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Autoimmune type 1 diabetes : Resolved and unresolved issues

Notkins, Abner Louis and Lernmark, Åke LU (2001) In Journal of Clinical Investigation 108(9). p.1247-1252
Abstract

Based on the presence of autoantibodies and a strong HLA linkage, type 1 diabetes is now classified as a chronic autoimmune disease. Many issues, however, remain unresolved. Although autoantibodies to GAD65, IA-2, and insulin are clearly markers for this disease, it is not known whether they contribute to pathogenesis or are simply the response to an existing underlying destructive process. Based on extensive studies in animal models, it is thought that it is the cell-mediated immune response that is actually responsible for the destruction of β cells. However, this has not been unequivocally established in humans because of the lack of a reliable assay for measuring cell-mediated immunity to β cell antigens. What triggers the... (More)

Based on the presence of autoantibodies and a strong HLA linkage, type 1 diabetes is now classified as a chronic autoimmune disease. Many issues, however, remain unresolved. Although autoantibodies to GAD65, IA-2, and insulin are clearly markers for this disease, it is not known whether they contribute to pathogenesis or are simply the response to an existing underlying destructive process. Based on extensive studies in animal models, it is thought that it is the cell-mediated immune response that is actually responsible for the destruction of β cells. However, this has not been unequivocally established in humans because of the lack of a reliable assay for measuring cell-mediated immunity to β cell antigens. What triggers the autoimmune response also is not known. The search for type 1 diabetes -specific genes so far has not been revealing, and environmental triggers, although widely viewed as important, have remained elusive. Despite enormous interest in the basis of the disease, type 1 diabetes pathogenesis remains understudied because of the difficulty and hazards in biopsying the pancreas. Nevertheless, the studies on autoimmunity have provided clinically useful information. In particular, the demonstration of the presence of autoantibodies years before the onset of clinical symptoms has made it possible to identify individuals at high risk of developing type 1 diabetes and to initiate therapeutic intervention trials on relatively small numbers of subjects. Thus, to a very large degree, type 1 diabetes is a predictable disease. In addition, the demonstration of autoantibodies in 5-10% of individuals who were classified with type 2 diabetes suggests either that some of these individuals have a combination of type 1 and type 2 diabetes or that the number of patients with type 1 diabetes may be nearly twice as great as previously thought.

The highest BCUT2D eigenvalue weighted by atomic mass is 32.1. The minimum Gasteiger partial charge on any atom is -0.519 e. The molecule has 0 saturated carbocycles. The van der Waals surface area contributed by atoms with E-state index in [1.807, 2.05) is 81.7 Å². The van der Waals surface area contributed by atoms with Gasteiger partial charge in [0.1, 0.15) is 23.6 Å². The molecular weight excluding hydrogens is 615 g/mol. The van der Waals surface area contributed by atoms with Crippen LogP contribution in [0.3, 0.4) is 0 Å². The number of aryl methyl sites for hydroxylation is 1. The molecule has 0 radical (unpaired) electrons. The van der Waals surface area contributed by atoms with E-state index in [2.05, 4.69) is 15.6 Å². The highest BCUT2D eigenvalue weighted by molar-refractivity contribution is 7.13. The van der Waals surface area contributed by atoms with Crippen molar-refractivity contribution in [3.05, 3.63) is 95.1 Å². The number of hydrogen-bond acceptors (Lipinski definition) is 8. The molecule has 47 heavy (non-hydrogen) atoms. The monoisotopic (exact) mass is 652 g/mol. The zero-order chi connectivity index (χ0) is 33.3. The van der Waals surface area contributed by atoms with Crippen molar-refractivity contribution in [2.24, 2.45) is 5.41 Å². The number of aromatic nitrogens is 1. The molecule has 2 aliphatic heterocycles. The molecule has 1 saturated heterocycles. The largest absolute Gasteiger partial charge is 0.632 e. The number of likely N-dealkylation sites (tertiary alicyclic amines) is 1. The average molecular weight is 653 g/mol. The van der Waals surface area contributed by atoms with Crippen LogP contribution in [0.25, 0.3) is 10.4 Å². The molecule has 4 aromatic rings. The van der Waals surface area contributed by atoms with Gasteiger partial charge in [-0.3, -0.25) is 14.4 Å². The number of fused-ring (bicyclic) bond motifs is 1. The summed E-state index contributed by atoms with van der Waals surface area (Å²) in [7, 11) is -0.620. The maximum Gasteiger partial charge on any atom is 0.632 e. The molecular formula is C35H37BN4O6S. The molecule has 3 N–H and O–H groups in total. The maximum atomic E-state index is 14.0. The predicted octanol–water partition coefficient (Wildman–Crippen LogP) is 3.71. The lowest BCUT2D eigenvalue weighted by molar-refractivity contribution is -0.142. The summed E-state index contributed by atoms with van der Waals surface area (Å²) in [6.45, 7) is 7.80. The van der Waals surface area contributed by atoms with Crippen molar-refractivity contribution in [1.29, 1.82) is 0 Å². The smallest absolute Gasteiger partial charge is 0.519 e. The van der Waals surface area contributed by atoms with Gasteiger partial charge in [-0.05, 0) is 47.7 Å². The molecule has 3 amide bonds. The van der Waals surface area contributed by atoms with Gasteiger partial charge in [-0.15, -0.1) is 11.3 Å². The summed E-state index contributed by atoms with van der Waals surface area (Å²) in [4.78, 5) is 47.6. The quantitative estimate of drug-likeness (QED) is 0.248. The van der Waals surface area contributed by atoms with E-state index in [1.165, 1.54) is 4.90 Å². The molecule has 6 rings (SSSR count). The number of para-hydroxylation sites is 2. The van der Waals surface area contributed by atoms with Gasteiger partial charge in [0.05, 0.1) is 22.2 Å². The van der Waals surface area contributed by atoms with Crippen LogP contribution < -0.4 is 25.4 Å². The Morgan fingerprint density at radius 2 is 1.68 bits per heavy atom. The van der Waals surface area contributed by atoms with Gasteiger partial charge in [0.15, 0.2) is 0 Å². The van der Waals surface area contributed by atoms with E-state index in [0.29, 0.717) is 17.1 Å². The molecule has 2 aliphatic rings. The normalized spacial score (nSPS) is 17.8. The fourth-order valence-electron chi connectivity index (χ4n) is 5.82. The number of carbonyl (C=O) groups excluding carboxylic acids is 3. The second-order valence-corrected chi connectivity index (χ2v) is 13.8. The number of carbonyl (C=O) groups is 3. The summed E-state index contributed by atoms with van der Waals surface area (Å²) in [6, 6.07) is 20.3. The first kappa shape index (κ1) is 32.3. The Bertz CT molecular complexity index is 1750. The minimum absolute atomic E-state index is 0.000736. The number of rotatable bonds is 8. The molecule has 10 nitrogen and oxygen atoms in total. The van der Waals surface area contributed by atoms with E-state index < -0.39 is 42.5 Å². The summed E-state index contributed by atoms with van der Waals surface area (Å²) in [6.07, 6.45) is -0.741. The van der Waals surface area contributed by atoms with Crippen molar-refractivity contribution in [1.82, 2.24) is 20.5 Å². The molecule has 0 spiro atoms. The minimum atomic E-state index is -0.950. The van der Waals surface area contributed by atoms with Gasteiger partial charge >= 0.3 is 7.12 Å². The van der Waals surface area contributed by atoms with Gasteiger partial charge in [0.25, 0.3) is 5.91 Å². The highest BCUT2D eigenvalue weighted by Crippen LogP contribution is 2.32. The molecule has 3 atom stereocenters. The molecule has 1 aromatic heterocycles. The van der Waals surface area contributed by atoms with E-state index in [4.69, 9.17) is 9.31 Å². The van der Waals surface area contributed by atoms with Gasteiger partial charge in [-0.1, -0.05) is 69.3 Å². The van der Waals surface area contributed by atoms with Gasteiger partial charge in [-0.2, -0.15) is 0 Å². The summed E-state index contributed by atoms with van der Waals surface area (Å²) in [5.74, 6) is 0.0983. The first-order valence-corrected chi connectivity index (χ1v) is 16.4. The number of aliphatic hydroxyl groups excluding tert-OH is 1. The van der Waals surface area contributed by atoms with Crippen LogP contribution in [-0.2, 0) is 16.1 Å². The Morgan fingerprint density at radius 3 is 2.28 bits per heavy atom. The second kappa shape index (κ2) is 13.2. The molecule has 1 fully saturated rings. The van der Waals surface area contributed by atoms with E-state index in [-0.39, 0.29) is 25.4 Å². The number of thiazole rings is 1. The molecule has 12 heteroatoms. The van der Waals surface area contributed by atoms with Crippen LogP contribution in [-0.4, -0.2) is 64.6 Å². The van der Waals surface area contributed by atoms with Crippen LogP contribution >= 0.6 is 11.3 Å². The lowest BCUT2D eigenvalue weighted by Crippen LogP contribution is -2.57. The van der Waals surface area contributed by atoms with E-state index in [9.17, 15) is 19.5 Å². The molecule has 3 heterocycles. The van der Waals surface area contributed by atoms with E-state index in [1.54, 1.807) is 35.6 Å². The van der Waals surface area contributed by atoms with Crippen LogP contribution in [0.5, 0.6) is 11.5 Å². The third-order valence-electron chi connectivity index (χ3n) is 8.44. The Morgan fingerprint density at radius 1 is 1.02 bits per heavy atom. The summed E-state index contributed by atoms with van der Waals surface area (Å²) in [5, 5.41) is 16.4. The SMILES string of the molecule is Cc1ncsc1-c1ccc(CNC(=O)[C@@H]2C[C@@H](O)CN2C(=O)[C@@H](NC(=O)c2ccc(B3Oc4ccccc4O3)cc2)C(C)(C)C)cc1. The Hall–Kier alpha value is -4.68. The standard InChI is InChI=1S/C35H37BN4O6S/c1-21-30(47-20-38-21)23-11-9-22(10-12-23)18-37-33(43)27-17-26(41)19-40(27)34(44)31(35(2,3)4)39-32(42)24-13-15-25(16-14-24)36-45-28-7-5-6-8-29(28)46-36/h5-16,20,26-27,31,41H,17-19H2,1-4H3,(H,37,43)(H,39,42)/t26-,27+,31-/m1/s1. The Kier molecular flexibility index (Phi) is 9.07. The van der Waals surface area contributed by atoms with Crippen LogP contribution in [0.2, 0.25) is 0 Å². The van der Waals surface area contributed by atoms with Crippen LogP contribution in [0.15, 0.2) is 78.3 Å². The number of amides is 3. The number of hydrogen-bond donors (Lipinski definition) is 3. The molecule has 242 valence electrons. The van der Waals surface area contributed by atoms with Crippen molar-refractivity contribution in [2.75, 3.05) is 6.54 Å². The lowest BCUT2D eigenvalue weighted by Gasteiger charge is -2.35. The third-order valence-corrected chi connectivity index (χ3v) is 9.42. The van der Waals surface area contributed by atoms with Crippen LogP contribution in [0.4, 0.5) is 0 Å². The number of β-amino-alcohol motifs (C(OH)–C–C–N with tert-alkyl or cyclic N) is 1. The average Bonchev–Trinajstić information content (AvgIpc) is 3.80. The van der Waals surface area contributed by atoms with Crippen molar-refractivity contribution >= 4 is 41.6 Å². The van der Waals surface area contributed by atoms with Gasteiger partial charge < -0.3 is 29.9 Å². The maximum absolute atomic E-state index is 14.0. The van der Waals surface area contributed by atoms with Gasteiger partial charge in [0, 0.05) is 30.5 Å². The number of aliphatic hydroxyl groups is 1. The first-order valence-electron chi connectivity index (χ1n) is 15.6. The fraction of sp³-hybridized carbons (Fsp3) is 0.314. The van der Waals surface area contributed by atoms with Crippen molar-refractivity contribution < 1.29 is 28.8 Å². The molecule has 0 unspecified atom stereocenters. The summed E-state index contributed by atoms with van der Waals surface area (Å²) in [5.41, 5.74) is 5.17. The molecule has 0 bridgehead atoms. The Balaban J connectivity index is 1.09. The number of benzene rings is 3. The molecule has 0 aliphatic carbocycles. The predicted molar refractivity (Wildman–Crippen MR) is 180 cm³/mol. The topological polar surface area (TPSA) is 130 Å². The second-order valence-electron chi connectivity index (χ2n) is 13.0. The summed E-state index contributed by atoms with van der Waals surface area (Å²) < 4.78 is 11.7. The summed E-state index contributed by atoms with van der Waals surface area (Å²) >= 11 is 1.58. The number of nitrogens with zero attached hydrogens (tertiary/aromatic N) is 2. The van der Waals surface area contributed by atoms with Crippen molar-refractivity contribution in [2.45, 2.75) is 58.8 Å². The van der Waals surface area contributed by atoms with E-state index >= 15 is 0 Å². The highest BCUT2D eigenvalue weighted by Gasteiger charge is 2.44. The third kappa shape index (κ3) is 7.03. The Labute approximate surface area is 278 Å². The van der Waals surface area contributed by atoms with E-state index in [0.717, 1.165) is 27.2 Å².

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author
publishing date
type
Contribution to journal
publication status
published
in
Journal of Clinical Investigation
volume
108
issue
9
pages
6 pages
publisher
The Journal of Clinical Investigation
external identifiers
  • scopus:0035197969
ISSN
0021-9738
DOI
10.1172/JCI200114257
language
English
LU publication?
no
id
9ba661cf-18ef-433a-b441-d36bb0751d98
date added to LUP
2017-09-07 09:37:39
date last changed
2018-01-07 12:18:20
@article{9ba661cf-18ef-433a-b441-d36bb0751d98,
  abstract     = {<p>Based on the presence of autoantibodies and a strong HLA linkage, type 1 diabetes is now classified as a chronic autoimmune disease. Many issues, however, remain unresolved. Although autoantibodies to GAD65, IA-2, and insulin are clearly markers for this disease, it is not known whether they contribute to pathogenesis or are simply the response to an existing underlying destructive process. Based on extensive studies in animal models, it is thought that it is the cell-mediated immune response that is actually responsible for the destruction of β cells. However, this has not been unequivocally established in humans because of the lack of a reliable assay for measuring cell-mediated immunity to β cell antigens. What triggers the autoimmune response also is not known. The search for type 1 diabetes -specific genes so far has not been revealing, and environmental triggers, although widely viewed as important, have remained elusive. Despite enormous interest in the basis of the disease, type 1 diabetes pathogenesis remains understudied because of the difficulty and hazards in biopsying the pancreas. Nevertheless, the studies on autoimmunity have provided clinically useful information. In particular, the demonstration of the presence of autoantibodies years before the onset of clinical symptoms has made it possible to identify individuals at high risk of developing type 1 diabetes and to initiate therapeutic intervention trials on relatively small numbers of subjects. Thus, to a very large degree, type 1 diabetes is a predictable disease. In addition, the demonstration of autoantibodies in 5-10% of individuals who were classified with type 2 diabetes suggests either that some of these individuals have a combination of type 1 and type 2 diabetes or that the number of patients with type 1 diabetes may be nearly twice as great as previously thought.</p>},
  author       = {Notkins, Abner Louis and Lernmark, Åke},
  issn         = {0021-9738},
  language     = {eng},
  number       = {9},
  pages        = {1247--1252},
  publisher    = {The Journal of Clinical Investigation},
  series       = {Journal of Clinical Investigation},
  title        = {Autoimmune type 1 diabetes : Resolved and unresolved issues},
  url          = {http://dx.doi.org/10.1172/JCI200114257},
  volume       = {108},
  year         = {2001},
}